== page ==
18. The gnocchi will float when it’s finished cooking (it’s very quick) – drain it well.
  19. Add leeks and garlic to the oil/butter.  Stir for 15-20 seconds.
  20. Drop the gnocchi into the oil, keeping the heat high.  Stir periodically to distribute the butter and oil.  Add your green stuff, continue to stir and cook for a few more minutes (don’t worry about overcooking it as long as you aren’t burning anything – heat will slightly crisp the outet layer of your gnocchi at worse).
  21. Squeeze fresh lemon to taste right before serving.  Don’t miss this step, it really takes the entire dish to new heights.

You could serve this as is or on a bed of bitter greens including arugala, dandelion or even slices of kale.  I also like to top it with a bit of parmesean that’s been finely grated with a rasp.


  1. If you are supposed to use starchy potatoes, why would you use anything but russets which are the starchiest of any potato and yukon golds are not “medium starchy” they are very starchy.

  2. Thanks for this post! I had seen it a while back in the newsletter and filed it away in the recesses of my mind for a day when I would make some gnocchi. It came in very handy when making my own beet version, and I’m especially grateful for the water advice, it made a big difference! If you want to check mine out it’s here: http://wp.me/p3e3tX-7Y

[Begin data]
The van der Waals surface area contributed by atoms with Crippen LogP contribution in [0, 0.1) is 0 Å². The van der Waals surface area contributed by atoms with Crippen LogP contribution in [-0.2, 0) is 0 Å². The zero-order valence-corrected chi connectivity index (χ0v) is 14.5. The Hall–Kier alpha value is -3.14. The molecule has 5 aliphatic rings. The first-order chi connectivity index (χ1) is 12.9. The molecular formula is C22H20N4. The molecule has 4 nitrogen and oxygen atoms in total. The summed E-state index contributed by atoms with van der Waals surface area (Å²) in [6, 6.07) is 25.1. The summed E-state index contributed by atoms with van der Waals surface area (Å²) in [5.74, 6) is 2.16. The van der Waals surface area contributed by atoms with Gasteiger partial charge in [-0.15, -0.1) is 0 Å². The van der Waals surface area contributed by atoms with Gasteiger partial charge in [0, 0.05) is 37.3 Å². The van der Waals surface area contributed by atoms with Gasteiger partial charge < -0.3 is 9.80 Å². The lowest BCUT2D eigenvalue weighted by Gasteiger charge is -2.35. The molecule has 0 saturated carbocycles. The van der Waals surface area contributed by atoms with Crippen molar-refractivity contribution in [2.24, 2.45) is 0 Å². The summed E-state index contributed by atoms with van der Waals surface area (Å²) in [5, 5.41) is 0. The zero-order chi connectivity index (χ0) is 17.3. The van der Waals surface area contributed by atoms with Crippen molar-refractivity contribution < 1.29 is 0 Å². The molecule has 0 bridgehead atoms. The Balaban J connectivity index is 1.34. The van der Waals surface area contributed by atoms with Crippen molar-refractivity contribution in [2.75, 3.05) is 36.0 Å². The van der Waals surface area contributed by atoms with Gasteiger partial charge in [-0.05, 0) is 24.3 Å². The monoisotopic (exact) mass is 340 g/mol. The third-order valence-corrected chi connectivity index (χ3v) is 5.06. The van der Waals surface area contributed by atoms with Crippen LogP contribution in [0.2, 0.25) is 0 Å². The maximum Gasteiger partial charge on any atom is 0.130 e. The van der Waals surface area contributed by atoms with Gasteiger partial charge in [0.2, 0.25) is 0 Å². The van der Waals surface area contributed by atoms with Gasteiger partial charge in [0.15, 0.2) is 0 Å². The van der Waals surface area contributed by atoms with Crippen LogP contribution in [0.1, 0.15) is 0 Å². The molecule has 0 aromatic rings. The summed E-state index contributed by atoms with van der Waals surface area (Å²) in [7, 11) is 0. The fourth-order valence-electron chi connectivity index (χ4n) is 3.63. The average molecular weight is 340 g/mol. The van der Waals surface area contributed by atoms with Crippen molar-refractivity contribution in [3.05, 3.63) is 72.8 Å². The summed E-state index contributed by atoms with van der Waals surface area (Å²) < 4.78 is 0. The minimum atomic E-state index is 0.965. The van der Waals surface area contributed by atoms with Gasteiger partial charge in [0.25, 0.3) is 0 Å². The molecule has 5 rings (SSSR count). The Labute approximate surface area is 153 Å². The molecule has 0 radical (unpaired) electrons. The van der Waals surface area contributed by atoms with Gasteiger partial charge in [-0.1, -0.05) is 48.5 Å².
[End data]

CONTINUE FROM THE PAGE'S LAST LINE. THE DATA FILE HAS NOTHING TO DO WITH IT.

3. Vel Rhodes says:

    I made the gnocchi using this recipe. After boiling the gnocchi I rolled them into a frypan that I had slightly browned fine bread crumbs in margarine. I served them with my first attempt at Zigeuner Schnitzel. The whole meal was quite simple to make and was totally tasty. I will be making this quite often.

  4. Can the plain cooked gnocchi (or raw gnocchi) be frozen? Thanks so much!

    • Hi Jaid!

      I have frozen it on cookie sheet (uncooked) and then transferred it to a container/ bag. It works (cook from frozen) and while it’s still very good it’s not quite as good as when fresh. :) Joel